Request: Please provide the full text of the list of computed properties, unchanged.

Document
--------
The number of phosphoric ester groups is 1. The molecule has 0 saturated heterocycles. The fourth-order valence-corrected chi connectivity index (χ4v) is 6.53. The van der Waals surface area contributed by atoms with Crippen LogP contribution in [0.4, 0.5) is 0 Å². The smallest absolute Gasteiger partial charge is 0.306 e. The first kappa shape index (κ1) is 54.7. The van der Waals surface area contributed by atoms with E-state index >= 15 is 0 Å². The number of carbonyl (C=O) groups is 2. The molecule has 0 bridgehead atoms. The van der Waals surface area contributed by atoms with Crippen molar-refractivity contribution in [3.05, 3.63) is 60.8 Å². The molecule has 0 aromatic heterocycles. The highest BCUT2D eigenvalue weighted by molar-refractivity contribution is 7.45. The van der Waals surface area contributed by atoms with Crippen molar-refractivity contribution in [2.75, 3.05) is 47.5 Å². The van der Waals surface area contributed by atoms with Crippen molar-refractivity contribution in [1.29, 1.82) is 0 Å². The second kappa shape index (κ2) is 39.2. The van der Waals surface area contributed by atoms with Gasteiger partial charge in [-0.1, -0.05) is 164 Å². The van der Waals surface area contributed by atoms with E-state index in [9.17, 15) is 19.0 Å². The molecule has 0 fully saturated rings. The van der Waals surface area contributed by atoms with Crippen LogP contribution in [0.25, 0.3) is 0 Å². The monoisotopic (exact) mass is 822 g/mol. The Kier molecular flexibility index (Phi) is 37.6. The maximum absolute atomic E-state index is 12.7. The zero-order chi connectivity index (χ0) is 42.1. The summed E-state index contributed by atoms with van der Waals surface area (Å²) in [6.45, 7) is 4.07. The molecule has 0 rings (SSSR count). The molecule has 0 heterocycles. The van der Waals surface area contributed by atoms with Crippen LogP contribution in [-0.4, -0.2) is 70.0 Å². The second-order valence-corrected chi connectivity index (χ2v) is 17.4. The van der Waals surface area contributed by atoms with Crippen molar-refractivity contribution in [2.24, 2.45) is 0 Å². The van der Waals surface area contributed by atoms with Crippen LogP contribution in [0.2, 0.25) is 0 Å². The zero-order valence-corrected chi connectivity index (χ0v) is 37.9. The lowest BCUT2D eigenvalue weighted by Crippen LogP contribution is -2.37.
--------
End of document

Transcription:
The number of phosphoric ester groups is 1. The molecule has 0 saturated heterocycles. The fourth-order valence-corrected chi connectivity index (χ4v) is 6.53. The van der Waals surface area contributed by atoms with Crippen LogP contribution in [0.4, 0.5) is 0 Å². The smallest absolute Gasteiger partial charge is 0.306 e. The first kappa shape index (κ1) is 54.7. The van der Waals surface area contributed by atoms with E-state index >= 15 is 0 Å². The number of carbonyl (C=O) groups is 2. The molecule has 0 bridgehead atoms. The van der Waals surface area contributed by atoms with Crippen molar-refractivity contribution in [3.05, 3.63) is 60.8 Å². The molecule has 0 aromatic heterocycles. The highest BCUT2D eigenvalue weighted by molar-refractivity contribution is 7.45. The van der Waals surface area contributed by atoms with Crippen molar-refractivity contribution in [2.75, 3.05) is 47.5 Å². The van der Waals surface area contributed by atoms with Crippen molar-refractivity contribution in [1.29, 1.82) is 0 Å². The second kappa shape index (κ2) is 39.2. The van der Waals surface area contributed by atoms with Gasteiger partial charge in [-0.1, -0.05) is 164 Å². The van der Waals surface area contributed by atoms with E-state index in [9.17, 15) is 19.0 Å². The molecule has 0 fully saturated rings. The van der Waals surface area contributed by atoms with Crippen LogP contribution in [0.25, 0.3) is 0 Å². The monoisotopic (exact) mass is 822 g/mol. The Kier molecular flexibility index (Phi) is 37.6. The maximum absolute atomic E-state index is 12.7. The zero-order chi connectivity index (χ0) is 42.1. The summed E-state index contributed by atoms with van der Waals surface area (Å²) in [6.45, 7) is 4.07. The molecule has 0 rings (SSSR count). The molecule has 0 heterocycles. The van der Waals surface area contributed by atoms with Crippen LogP contribution in [-0.4, -0.2) is 70.0 Å². The second-order valence-corrected chi connectivity index (χ2v) is 17.4. The van der Waals surface area contributed by atoms with Crippen molar-refractivity contribution in [2.24, 2.45) is 0 Å². The van der Waals surface area contributed by atoms with Crippen LogP contribution in [0.2, 0.25) is 0 Å². The zero-order valence-corrected chi connectivity index (χ0v) is 37.9. The lowest BCUT2D eigenvalue weighted by Crippen LogP contribution is -2.37.